A Christian student was reportedly suspended after he challenged his Muslim professor's views about Christianity and her belief that Jesus was never crucified.
Marshall Polston, a 20-year-old sophomore at Rollins College in Florida, said he was suspended by the professor of his Middle Eastern Humanities class after challenging her statement that Jesus' disciples did not believe he was a divine being. He also told The College Fix that he has sought the services of an attorney after the Muslim professor suspended him.
After his exchange with the professor, Prof. Areej Zufari complained to the campus dean that she felt "unsafe" because of Polston. The incident was followed by a 52 percent mark on a major essay, which upset the Christian student, who told the Central Florida Post that he usually got straight A's.
The Post reportedly tried to reach the professor several times but got no response. Polston told the publication that he believes even the people who know little about Christianity agree that Jesus' crucifixion happened and that his followers believed he was God.
In a post on the ACLU of Florida's Facebook page, Zufari had asked for ideas on dealing with a student who is making her life "hell" and "spewing hatred." Subsequently, a document was released on March 24 and it stated Polston is not allowed to make any contact with Zufari or enter the campus.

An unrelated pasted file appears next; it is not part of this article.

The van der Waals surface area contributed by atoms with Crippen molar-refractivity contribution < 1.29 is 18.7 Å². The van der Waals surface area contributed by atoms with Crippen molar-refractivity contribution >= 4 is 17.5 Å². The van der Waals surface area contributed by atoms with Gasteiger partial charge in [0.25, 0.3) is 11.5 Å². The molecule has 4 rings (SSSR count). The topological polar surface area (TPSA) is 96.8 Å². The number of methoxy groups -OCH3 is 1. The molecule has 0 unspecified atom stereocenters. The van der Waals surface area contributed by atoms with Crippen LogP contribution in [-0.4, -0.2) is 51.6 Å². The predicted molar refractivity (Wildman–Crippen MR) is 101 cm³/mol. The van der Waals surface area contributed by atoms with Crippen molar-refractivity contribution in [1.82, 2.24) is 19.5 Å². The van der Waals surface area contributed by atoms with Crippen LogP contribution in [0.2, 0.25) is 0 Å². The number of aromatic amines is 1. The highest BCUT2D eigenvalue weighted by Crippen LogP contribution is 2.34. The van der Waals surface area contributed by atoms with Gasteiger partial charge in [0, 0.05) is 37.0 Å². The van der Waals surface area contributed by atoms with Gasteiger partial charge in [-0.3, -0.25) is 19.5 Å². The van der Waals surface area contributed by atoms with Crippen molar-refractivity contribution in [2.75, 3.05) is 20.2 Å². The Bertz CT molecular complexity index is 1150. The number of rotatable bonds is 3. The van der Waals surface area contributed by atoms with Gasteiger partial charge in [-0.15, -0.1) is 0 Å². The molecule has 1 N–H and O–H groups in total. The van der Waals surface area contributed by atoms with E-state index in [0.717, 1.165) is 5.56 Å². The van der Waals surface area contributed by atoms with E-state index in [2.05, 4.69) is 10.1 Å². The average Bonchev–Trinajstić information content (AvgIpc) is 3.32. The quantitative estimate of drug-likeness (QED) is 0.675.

"Our university should be a place where free-speech flashes and ideas can be spoken of without punishment or fear of retribution," Polston told The Fix. "In my case it was the total opposite ... I came forward with the story because I know so many other students like me suffer under today's liberal academic elite."
Meanwhile, in France, something opposite to Polston's experience happened. A primary school teacher, whose name has been withheld, was temporarily suspended earlier this year after reading Bible verses to his students, RT reports.
According to French La Croix newspaper, a group of parents sent an anonymous letter to Indre academic director Pierre-Francois Gachet denouncing the primary school teacher's "proselytism." The complaint led to the teacher's suspension and an investigation into his teaching methods, moves that were described as "oppressive" by the secretary general of the Teachers Union Se-UNSA.